Posted in Book Reviews

Ada Lovelace- Bride of Science and Proof That Women in Maths are Awesome

I think that everyone has at least one historical figure that they are fascinated by. One such character for me is Anne Boleyn. I don’t think I could give you a reason why but there is something about her that just draws me in. I’ve lost count of the number of books, documentaries and films about her and her life that I have seen and read over the years. This blog post however is not about her. 

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This blog post is about another woman from British history who has had me intrigued for the longest time. I didn’t learn about her in school however and somehow, she seemed to be illusive from many of the museums I visited as a child. It’s not that she isn’t well known, it’s more like when you and a friend just seem to keep missing each other. Over the course of the summer, I started to find myself missing my uni studies so I decided to get myself some background knowledge books. Whilst browsing, I suddenly saw it, a biography of the person that I had been wanting to learn about for quite some time now. So I bought it, I read it and I loved it.

This week, I’m writing about: Ada Lovelace – Bride of Science.

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Ada Lovelace was the daughter of the infamous Romantic poet, Lord Byron. Lord Byron and his wife Annabella (although other sources call her Anne Isabella). were married for barely a year and their divorce in 1816 was something of a celebrity sensation. Fearing that Ada would inherit her fathers attitudes and behaviours, Annabella kept a very firm hand on her daughter and focused her education on maths and science. This didn’t really work and while Ada would go down in history as the first computer programmer (a century before computers were invented) she did throw herself into her Byronic legacy of mad passions, gambling and letting her imagination run wild.

Benjamin Woolley’s retelling of Ada’s story is amusing and heart breaking at the same time. For much of the time, you can detect a slightly sarcastic tone, particularly when referring to Annabella and her attitude towards, practically everything to be honest. Ada herself seems to have been a very witty woman and this is brought across really well. However, to see someone crave affection during childhood and independence during adulthood and fail to obtain either it truly sad.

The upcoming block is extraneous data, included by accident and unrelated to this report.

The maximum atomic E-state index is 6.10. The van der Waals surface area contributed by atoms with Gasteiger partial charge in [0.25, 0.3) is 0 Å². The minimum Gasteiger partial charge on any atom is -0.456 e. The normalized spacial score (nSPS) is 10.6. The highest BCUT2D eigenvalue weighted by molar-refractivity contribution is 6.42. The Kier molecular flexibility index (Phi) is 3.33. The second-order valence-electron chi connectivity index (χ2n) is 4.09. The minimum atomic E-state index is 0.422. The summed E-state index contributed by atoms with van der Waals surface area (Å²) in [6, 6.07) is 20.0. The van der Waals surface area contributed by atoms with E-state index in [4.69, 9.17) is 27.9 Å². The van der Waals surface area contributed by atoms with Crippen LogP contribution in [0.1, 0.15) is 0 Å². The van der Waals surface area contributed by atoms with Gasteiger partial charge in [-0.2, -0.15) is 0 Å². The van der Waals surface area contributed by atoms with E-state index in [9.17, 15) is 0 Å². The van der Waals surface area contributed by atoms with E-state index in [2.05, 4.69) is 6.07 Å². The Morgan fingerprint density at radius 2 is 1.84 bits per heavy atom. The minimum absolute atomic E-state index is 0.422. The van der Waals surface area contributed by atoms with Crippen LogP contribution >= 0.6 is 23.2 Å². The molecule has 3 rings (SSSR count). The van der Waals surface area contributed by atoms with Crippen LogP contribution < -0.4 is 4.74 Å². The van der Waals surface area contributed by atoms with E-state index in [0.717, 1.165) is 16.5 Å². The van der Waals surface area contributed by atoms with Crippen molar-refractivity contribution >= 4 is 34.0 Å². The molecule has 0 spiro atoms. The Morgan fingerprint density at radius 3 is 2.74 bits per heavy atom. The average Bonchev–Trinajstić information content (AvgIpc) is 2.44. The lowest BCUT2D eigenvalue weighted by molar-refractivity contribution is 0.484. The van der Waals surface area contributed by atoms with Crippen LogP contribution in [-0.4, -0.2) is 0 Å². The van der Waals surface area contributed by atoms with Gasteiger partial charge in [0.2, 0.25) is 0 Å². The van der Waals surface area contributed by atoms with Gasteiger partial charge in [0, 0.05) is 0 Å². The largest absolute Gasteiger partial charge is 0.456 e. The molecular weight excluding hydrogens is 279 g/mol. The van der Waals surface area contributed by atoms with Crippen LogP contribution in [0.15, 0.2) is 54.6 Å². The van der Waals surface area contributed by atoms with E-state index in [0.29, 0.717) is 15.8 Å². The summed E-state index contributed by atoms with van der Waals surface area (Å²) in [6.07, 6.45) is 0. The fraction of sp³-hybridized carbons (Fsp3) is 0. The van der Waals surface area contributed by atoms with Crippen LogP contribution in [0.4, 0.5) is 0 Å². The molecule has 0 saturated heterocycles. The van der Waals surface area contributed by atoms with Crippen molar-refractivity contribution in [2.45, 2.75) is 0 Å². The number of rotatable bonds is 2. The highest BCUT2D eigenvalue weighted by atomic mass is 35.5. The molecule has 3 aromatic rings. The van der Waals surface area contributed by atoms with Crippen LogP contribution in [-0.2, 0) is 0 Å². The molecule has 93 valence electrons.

The book is very well detailed right from when Byron and Annabella first met and right up until after Ada’s death. Everyone person, thought or trend that could have influenced her is mentioned and discussed. This had a slightly strange affect for me where it felt like I really understood Ada’s mind set and yet I could go for pages without her actually being mentioned. This also occurred right at the beginning of the book when the whole of the first chapter, if not a lot of the second and the third is actually about how her parents met, their marriage and subsequent separation. Obviously these events are important ( and interesting and amusing in themselves) and helped shape Ada into the person that she became and yet, it was rather frustrating. It felt at times like I was reading about everyone except the person that the biography was supposed to be about.

All in all, I enjoyed Bride of Science and would recommend it to anyone who was interested in Ada Lovelace or mathematics and computing. I also found it a good first biography to read as for parts it read more like a normal story. I would suggest however, that if you aren’t that interested in poetry, that you skip the various quotes from Byron’s published work that are placed throughout. I give Bride of Science 4/5 Pi’s.

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As always, I would love to hear your thoughts. 🙂

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5 thoughts on “Ada Lovelace- Bride of Science and Proof That Women in Maths are Awesome

      1. Absolutely! As an aside, my daughter was fascinated to learn about Charles Babbage and, when we went to the Science Museum, was thrilled to see the preserved half of his brain they have there (she was seven). So I will have to tell her about Ada and her contributions to his work too.

        Liked by 1 person

      2. I didn’t realise that they had part of his brain there – Now I want to go and see it!:p I know that they tried to replicate his analytical engine in 1991. I think they managed it but it was huge!

        Liked by 1 person

      3. Yep, it’s in a glass jar 🙂 there was one of his notebooks there as well, if I remember right, all in a strange sort of display. And perhaps part of his machine? I’ll have to go back and take another look!

        Liked by 1 person

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